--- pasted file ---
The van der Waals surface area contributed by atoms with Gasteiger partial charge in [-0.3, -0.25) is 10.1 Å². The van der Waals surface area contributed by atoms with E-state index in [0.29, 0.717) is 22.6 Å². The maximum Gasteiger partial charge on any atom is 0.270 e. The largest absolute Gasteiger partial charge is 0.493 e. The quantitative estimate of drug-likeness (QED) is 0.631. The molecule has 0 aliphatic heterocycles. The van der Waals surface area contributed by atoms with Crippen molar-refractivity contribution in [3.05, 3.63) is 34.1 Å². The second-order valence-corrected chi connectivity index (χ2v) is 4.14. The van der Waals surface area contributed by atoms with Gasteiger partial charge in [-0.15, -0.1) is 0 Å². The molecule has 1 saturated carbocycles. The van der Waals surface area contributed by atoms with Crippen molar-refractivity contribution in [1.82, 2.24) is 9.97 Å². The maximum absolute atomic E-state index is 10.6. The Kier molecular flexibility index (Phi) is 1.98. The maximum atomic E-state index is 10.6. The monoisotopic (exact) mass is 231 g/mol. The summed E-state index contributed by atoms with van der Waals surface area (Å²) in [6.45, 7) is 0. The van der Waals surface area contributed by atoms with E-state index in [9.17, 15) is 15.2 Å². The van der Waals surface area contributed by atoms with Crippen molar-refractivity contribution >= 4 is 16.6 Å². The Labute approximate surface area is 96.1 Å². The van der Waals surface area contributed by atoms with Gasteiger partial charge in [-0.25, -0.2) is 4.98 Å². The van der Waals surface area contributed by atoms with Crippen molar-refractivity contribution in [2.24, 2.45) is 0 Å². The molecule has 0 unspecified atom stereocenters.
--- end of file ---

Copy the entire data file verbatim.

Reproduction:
The van der Waals surface area contributed by atoms with Gasteiger partial charge in [-0.3, -0.25) is 10.1 Å². The van der Waals surface area contributed by atoms with E-state index in [0.29, 0.717) is 22.6 Å². The maximum Gasteiger partial charge on any atom is 0.270 e. The largest absolute Gasteiger partial charge is 0.493 e. The quantitative estimate of drug-likeness (QED) is 0.631. The molecule has 0 aliphatic heterocycles. The van der Waals surface area contributed by atoms with Crippen molar-refractivity contribution in [3.05, 3.63) is 34.1 Å². The second-order valence-corrected chi connectivity index (χ2v) is 4.14. The van der Waals surface area contributed by atoms with Gasteiger partial charge in [-0.15, -0.1) is 0 Å². The molecule has 1 saturated carbocycles. The van der Waals surface area contributed by atoms with Crippen molar-refractivity contribution in [1.82, 2.24) is 9.97 Å². The maximum absolute atomic E-state index is 10.6. The Kier molecular flexibility index (Phi) is 1.98. The maximum atomic E-state index is 10.6. The monoisotopic (exact) mass is 231 g/mol. The summed E-state index contributed by atoms with van der Waals surface area (Å²) in [6.45, 7) is 0. The van der Waals surface area contributed by atoms with E-state index in [9.17, 15) is 15.2 Å². The van der Waals surface area contributed by atoms with Crippen molar-refractivity contribution >= 4 is 16.6 Å². The Labute approximate surface area is 96.1 Å². The van der Waals surface area contributed by atoms with Gasteiger partial charge in [-0.25, -0.2) is 4.98 Å². The van der Waals surface area contributed by atoms with Crippen molar-refractivity contribution in [2.24, 2.45) is 0 Å². The molecule has 0 unspecified atom stereocenters.